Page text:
Independent Commission of Inquiry report, the country is 
        becoming increasingly polarized and much work remains to be 
        done.''.
            (10) On August 14, 2013, the Department of State submitted 
        a report to Congress entitled ``Implementation of 
        Recommendations by the Bahrain Independent Commission of 
        Inquiry'', which determined only 5 of the 26 recommendations of 
        the BICI report to be ``fully Implemented'' by the Government 
        of Bahrain.
            (11) The BICI report determined that the Bahrain Defence 
        Force ``was one of the main organs involved in the 
        implementation of Royal Decree No. 18 of 2011 pursuant to which 
        the State of National Safety was declared in Bahrain''.
            (12) The BICI report found the Bahrain Defence Force units 
        ``holding law enforcement powers executed arrest warrants 
        against some individuals, including doctors employed by the 
        Salmaniya Medical Complex (SMC) and former parliamentarians''.
            (13) Human Rights First has found that no officials from 
        the Bahrain Defence Force have been held accountable for 
        excessive use of violence against peaceful protesters since 
        2011.
            (14) Amnesty International determined that opposition 
        leader Ali Salman is a prisoner of conscience who was sentenced 
        to four years in prison, after an unfair trial, on June 15, 
        2015.
            (15) According to the Project on Middle East Democracy, the 
        Government of Bahrain summoned Bahraini opposition leader 
        Khalil al-Marzooq over an investigation into insulting a 
        government ministry and inciting hatred on June 30, 2015, and 
        July 1, 2015.
            (16) According to the Americans for Democracy and Human 
        Rights in Bahrain, the Government of Bahrain re-arrested the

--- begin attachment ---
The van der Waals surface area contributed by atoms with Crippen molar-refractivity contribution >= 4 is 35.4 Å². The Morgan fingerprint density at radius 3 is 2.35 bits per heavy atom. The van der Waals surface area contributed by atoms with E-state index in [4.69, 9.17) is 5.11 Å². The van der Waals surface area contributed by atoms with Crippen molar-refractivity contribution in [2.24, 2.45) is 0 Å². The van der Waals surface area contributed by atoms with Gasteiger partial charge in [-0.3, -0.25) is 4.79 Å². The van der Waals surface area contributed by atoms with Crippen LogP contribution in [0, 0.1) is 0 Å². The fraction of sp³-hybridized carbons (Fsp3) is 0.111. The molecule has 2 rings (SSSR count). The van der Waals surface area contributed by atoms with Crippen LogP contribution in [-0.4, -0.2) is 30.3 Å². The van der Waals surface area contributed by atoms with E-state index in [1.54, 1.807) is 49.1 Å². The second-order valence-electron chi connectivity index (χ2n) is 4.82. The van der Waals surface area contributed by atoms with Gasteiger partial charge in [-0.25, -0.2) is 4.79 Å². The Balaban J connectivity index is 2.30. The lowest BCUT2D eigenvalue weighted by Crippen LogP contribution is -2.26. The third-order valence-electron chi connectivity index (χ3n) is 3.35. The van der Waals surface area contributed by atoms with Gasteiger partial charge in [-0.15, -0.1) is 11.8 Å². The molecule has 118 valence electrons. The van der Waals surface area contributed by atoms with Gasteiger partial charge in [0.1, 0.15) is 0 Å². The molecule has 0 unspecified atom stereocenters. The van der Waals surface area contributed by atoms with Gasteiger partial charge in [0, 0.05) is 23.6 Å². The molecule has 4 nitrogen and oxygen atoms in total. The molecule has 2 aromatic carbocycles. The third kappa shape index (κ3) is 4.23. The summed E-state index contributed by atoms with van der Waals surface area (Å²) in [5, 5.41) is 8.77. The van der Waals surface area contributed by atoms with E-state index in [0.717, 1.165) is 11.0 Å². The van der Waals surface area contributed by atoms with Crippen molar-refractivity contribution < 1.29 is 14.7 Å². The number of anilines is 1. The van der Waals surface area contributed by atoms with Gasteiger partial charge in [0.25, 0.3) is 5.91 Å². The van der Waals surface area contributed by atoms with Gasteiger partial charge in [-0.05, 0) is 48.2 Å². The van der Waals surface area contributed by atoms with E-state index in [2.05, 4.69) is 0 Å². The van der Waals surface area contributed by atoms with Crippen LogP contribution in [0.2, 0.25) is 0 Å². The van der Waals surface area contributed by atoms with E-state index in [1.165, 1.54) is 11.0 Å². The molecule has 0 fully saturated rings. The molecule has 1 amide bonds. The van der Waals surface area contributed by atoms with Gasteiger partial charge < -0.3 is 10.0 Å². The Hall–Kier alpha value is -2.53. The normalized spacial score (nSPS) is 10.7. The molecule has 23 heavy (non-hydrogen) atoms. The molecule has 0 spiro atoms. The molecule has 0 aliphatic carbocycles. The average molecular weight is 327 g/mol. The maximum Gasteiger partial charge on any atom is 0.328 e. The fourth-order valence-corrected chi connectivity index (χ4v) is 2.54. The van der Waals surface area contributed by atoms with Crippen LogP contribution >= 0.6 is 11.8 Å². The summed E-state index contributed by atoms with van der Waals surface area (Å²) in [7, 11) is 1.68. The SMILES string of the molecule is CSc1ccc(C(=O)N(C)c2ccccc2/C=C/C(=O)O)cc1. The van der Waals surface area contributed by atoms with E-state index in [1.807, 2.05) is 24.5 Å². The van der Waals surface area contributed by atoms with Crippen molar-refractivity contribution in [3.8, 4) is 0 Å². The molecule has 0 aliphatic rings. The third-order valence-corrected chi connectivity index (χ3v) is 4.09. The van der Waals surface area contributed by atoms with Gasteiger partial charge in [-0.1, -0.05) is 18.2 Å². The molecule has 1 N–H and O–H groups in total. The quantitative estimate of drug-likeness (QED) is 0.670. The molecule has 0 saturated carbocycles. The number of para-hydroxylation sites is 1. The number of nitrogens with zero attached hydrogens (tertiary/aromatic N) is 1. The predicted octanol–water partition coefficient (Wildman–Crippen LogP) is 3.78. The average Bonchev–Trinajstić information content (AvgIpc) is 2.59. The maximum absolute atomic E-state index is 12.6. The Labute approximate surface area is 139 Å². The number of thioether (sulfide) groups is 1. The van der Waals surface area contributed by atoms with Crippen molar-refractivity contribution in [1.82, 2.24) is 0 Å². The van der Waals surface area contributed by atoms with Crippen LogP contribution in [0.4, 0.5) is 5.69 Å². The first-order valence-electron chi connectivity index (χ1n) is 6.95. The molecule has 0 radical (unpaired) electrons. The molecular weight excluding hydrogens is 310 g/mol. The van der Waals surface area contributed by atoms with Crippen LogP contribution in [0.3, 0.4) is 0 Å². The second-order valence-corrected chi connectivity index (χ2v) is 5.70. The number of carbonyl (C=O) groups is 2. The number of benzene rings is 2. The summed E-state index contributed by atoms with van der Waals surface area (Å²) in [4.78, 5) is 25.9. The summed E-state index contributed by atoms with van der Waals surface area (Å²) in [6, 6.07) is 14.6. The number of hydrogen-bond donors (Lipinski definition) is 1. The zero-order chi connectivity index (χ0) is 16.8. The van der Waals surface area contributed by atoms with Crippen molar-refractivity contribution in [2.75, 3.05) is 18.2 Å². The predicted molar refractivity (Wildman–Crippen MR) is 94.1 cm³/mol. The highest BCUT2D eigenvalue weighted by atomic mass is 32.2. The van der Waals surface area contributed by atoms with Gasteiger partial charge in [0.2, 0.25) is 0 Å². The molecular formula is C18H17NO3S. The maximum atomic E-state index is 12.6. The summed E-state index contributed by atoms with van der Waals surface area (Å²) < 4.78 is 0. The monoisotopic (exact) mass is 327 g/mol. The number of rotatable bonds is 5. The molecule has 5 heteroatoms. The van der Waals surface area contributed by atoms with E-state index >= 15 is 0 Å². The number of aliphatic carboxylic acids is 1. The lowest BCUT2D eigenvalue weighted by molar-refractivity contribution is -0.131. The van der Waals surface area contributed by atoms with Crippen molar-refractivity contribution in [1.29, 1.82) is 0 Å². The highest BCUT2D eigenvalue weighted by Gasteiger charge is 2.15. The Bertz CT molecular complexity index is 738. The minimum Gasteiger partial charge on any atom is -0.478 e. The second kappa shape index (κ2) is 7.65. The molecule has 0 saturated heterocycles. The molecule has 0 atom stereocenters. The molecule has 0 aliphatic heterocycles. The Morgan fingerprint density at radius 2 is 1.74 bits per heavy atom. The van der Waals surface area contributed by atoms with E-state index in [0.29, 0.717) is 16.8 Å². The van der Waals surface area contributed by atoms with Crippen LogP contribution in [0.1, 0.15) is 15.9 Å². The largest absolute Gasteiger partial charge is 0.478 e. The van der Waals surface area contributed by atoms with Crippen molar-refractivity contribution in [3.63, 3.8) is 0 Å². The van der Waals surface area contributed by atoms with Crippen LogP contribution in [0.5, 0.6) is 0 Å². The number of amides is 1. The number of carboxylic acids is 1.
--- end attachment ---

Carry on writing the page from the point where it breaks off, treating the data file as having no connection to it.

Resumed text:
recently released Bahraini opposition leader Ibrahim Sharif in 
        connection with a speech in which he peacefully criticized the 
        government and called for political reform on July 12, 2015.
            (17) The Department of State's 2014 Human Rights Report on 
        Bahrain released on June 25, 2014, found, ``The most serious 
        human rights problems included . . . arrest and detention of 
        protesters (some of whom were violent) on vague charges, 
        occasionally leading to their torture and mistreatment in 
        detention; and lack of due process in trials of political and 
        human rights activists, students, and journalists, including 
        harsh sentences.''.
            (18) The Department of State announced on June 29, 2015, 
        the decision to lift the holds on security assistance to the 
        Bahrain Defence Force and National Guard that were implemented 
        following Bahrain's crackdown on demonstrations in 2011.

SEC. 3. PROHIBITION ON SALE OF CERTAIN ARMS TO BAHRAIN.

    (a) In General.--Notwithstanding any other provision of law, the 
United States Government may not sell or transfer to the Government of 
Bahrain any of the items set forth in subsection (b) until the 
Secretary of State certifies that the Government of Bahrain has fully 
implemented all 26 recommendations set forth in the 2011 Bahrain 
Independent Commission of Inquiry (BICI) report.
    (b) Prohibited Items.--The items referred to in subsection (a) are 
as follows:
            (1) Tear gas.
            (2) Small arms.
            (3) Light weapons.
            (4) Ammunition for small arms and light weapons.
            (5) Humvees.
            (6) Other items that could reasonably be used for crowd 
        control purposes.